Submitted by Brooke Moore and Neil Stephenson
Teachers who spend time crafting thoughtful comments on student work are wasting their time if they also give a score (Dylan Wiliam, 2015). But taking away the mark won’t do any good either unless you replace it with something worthwhile. The worthwhile strategies are clear and the news is not new: beyond almost any other strategy or improvement action, effective teaching and learning uses the following strategies as outlined in his 2015 book Embedding Formative Assessment.
- Clarifying, sharing, and understanding learning intentions and criteria for success
- Engineering effective classroom discussions, activities, and learning tasks that elicit evidence of learning
- Providing feedback that moves learning forward
- Activating learners as instructional resources for one another
- Activating learners as owners of their own learning
At this point we can conclude that there is no mystery about the “what”. However, many of us struggle with the “how”.
- How do you get kids to give one another good feedback?
- What does good feedback even look like?
- How can I manage to give kids feedback when I don’t have extra time in a day.
In May 2019 the 6th CAfLN Conference and Symposium in Delta, BC will do a deep dive into the “how” of assessment for learning. Our pre-conference day on Thursday May 2nd will start with school tours. Here’s the plan: you and your colleagues from across the country get on either a secondary or elementary focused bus and, after some coffee, muffins, and a little intention setting, head out to visit three schools where teachers have shifted to using assessment for learning in their classrooms and are actively using collaborative inquiry to support and develop this shift. Along the way, you’ll enjoy a lunch at one of the school sites. The tour will end at Farm Roots where we will debrief, enjoy the farm and beach location, and then transition to a relaxing evening with refreshments, dinner and a cash bar while enjoying ignite-styled talks to open the conference.
Whether or not you join the fun on the school tour, all registrants are welcome to the Barbeque and Ignite event. The talks will be high energy, provocative and feature diverse perspectives. There will be time to network and enjoy the gorgeous setting.
Friday May 3rd will kick off with a welcome and a lively keynote from Dr. Linda Kaser and Dr. Judy Halbert, founders of the Network of Inquiry and Innovation. The Network, once called the Network of Performance Based Schools, was originally designed to provide a place for teachers to engage in action research around British Columbia’s Performance Standards. The action research eventually distinguished itself as collaborative teacher inquiry, a process Kaser and Halbert capture in their writing: The Spiral Playbook (2017), System Transformation for Equity and Quality (2016), Spirals of Inquiry (2013), Leadership Mindsets: Innovation and Learning in the Transformation of Schools (2009), and, with Helen Timperley, A Framework for Transforming Learning in Schools: Innovation and the Spiral of Inquiry (2014). They have stories from around the globe about teachers changing their assessment practice through collaborative inquiry and also about the formal leaders who supported them in doing so.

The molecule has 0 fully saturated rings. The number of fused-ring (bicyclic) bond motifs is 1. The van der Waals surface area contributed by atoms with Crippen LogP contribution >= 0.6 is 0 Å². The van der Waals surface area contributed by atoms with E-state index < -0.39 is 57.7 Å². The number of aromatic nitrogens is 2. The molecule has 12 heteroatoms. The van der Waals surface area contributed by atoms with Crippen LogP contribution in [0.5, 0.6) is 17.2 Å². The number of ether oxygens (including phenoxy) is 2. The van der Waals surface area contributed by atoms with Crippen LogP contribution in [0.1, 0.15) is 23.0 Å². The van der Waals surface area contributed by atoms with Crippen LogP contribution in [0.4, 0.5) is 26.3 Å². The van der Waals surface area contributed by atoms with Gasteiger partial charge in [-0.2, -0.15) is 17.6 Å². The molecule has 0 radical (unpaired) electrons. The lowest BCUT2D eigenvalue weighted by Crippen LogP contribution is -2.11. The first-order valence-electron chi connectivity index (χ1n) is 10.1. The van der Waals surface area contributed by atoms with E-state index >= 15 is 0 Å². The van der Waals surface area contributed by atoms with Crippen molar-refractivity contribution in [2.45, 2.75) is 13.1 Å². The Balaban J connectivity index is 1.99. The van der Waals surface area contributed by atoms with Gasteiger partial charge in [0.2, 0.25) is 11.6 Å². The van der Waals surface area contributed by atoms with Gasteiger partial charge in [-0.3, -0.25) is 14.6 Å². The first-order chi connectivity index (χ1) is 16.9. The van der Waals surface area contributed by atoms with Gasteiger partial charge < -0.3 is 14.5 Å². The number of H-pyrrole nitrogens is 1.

Following the keynote, colleagues from across the country will offer a variety of breakout sessions from which you can choose. The day will be packed with learning from experts, researchers, and practitioners. Whether you are a formal or informal leader at a systems or classroom scope, you’ll walk away with concrete ideas backed by solid research.
The theme of “Moving Assessment Forward in Strong and Wise Ways” focuses on the processes of change and how assessment for learning can move us closer to achieving quality and equity education for ALL learners. The change in question may be small in scope such as a teacher who designs learning where students feature as resources for one another, or a cross-grade group of teachers who use clear criteria to help students learn or it may be large in scope such as a system that has moved from a sorting to a learning system by using assessment for learning principles. The pairing of the concepts “strong and wise” means our learning will be focused on both the content of the change and the process of the change, whether at the classroom, school, district or provincial level.
So please join us in May 2019 at the 6th CAfLN Conference and Symposium, where the mighty Fraser River meets the great Pacific Ocean, for an action-oriented, hard look at the strong and wise ways of assessment for learning.